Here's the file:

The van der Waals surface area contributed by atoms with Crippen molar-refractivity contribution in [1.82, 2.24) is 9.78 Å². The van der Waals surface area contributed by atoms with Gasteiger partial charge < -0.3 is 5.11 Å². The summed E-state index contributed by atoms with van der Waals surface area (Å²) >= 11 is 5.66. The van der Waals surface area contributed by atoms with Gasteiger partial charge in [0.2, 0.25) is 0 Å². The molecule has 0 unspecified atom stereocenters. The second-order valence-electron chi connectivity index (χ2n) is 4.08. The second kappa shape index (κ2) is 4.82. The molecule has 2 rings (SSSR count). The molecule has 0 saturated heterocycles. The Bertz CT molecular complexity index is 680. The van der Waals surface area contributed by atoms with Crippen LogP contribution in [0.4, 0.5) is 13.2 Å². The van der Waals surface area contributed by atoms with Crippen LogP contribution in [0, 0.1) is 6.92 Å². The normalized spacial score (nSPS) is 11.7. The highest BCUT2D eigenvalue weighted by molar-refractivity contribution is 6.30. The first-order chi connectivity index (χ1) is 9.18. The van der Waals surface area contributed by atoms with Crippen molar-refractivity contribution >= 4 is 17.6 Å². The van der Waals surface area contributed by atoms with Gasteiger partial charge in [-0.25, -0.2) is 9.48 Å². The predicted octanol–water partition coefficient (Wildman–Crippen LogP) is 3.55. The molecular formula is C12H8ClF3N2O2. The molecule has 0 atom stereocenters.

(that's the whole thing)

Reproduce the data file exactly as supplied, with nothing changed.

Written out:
The van der Waals surface area contributed by atoms with Crippen molar-refractivity contribution in [1.82, 2.24) is 9.78 Å². The van der Waals surface area contributed by atoms with Gasteiger partial charge < -0.3 is 5.11 Å². The summed E-state index contributed by atoms with van der Waals surface area (Å²) >= 11 is 5.66. The van der Waals surface area contributed by atoms with Gasteiger partial charge in [0.2, 0.25) is 0 Å². The molecule has 0 unspecified atom stereocenters. The second-order valence-electron chi connectivity index (χ2n) is 4.08. The second kappa shape index (κ2) is 4.82. The molecule has 2 rings (SSSR count). The molecule has 0 saturated heterocycles. The Bertz CT molecular complexity index is 680. The van der Waals surface area contributed by atoms with Crippen LogP contribution in [0.4, 0.5) is 13.2 Å². The van der Waals surface area contributed by atoms with Crippen LogP contribution in [0, 0.1) is 6.92 Å². The normalized spacial score (nSPS) is 11.7. The highest BCUT2D eigenvalue weighted by molar-refractivity contribution is 6.30. The first-order chi connectivity index (χ1) is 9.18. The van der Waals surface area contributed by atoms with Crippen molar-refractivity contribution >= 4 is 17.6 Å². The van der Waals surface area contributed by atoms with Gasteiger partial charge in [-0.25, -0.2) is 9.48 Å². The predicted octanol–water partition coefficient (Wildman–Crippen LogP) is 3.55. The molecular formula is C12H8ClF3N2O2. The molecule has 0 atom stereocenters.